This post about Folger exhibitions and Manifold Greatness first appeared on the Folger Shakespeare Library blog, “The Collation” and we wanted to share some excerpts here, too. Exhibitions manager Caryn Lazzuri, who wrote it and took numerous photos, describes her job as “a post that includes everything from editing label text to searching the Internet for fresh violets in January.” In addition to her background in museum exhibitions, she holds an MFA in poetry. (See the full Collation blog post for more fascinating information (what ARE all those noises during installation?) and many more Caryn Lazzuri photos!)

It’s that time of year again: for two weeks every four months or so, the Folger’s Great Hall locks its doors and transforms from one exhibition into the next. Or, perhaps that’s how it seems to Folger visitors and readers and staff who are barred from the space and have to wait to see the next show. If you’ve ever wondered what goes on behind those closed, locked doors, let me give you a little glimpse…

The old exhibition, the one that’s coming off view—we take that down on the very first day. Then the work begins. Conservation comes down from the lab armed with hammers and nail guns, drills, magnets, and lots of tiny triangles of plastic vivak. We move rare materials into their new homes—Case 2, Case 8, the pilaster before Case 5—and we work off the plans we drew up months ago, during Case Layouts, to arrange each case into a neat array of rare materials on view. Once everything is in place, the lighting must be fixed, and small adjustments made here or there. Each label has to be just-so, of course.

Installation underway! Photo by Caryn Lazzuri.

At that midway point, loans from other institutions arrive. Each lender’s contract is different, but many require a courier to accompany the loan material and supervise installation. We measure light levels, temperature, and humidity, and when those levels meet the approval of the lender and everything is where it needs to be, we close and seal the case with the courier present, and—in many cases—we don’t open it again until the installation comes down and the courier is present once again.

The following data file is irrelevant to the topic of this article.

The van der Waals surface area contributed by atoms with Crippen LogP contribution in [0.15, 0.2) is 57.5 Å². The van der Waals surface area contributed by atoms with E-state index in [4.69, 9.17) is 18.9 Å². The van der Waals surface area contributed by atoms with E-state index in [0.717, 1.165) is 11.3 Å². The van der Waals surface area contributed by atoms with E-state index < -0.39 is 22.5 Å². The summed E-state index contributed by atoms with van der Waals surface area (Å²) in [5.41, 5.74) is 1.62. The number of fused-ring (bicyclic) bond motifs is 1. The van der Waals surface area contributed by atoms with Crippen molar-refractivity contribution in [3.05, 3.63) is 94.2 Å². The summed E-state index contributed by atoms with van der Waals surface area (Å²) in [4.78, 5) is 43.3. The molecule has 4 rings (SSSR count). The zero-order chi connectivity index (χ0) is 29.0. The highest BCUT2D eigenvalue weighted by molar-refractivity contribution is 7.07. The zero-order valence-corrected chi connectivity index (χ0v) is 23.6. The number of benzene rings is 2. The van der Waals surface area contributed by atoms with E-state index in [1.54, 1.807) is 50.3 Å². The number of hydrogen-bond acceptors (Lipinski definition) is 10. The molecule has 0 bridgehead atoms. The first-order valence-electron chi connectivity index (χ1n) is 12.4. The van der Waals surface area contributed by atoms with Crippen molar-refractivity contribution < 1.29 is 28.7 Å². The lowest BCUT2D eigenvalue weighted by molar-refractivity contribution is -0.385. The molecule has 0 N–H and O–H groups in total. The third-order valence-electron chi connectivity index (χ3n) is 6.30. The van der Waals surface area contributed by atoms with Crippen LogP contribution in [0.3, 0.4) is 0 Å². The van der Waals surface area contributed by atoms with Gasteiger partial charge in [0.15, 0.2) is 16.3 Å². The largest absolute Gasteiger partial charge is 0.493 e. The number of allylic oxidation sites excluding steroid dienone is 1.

For Manifold Greatness, 14 institutions or individuals have lent material to be on display, with several more contributing facsimiles. Each loan, each facsimile, each Folger artifact, each panel on the wall has a specific place in the show, and directing that choreography is one of the most gratifying parts of my job as Exhibitions Manager. A result of two years of work by curators, conservators, designers, and editors, this exhibition finally materializes into something tangible in a two-week flurry of constant activity.

Bishops Bible. Folger.

I love the “curtain-up” moment when we sweep up the dust, roll the rugs back out, turn on the lights, and open the doors. I hope you’ll come by and see the show, which opens to the public on September 23. We’ve got some amazing stuff to see: early biblical manuscripts, a Bishops’ Bible that probably belonged to Elizabeth I, a “Wicked” Bible with a misprinted commandment, association Bibles from people as disparate as a seventeenth-century traveler and Elvis Presley, and even a stake for burning heretics.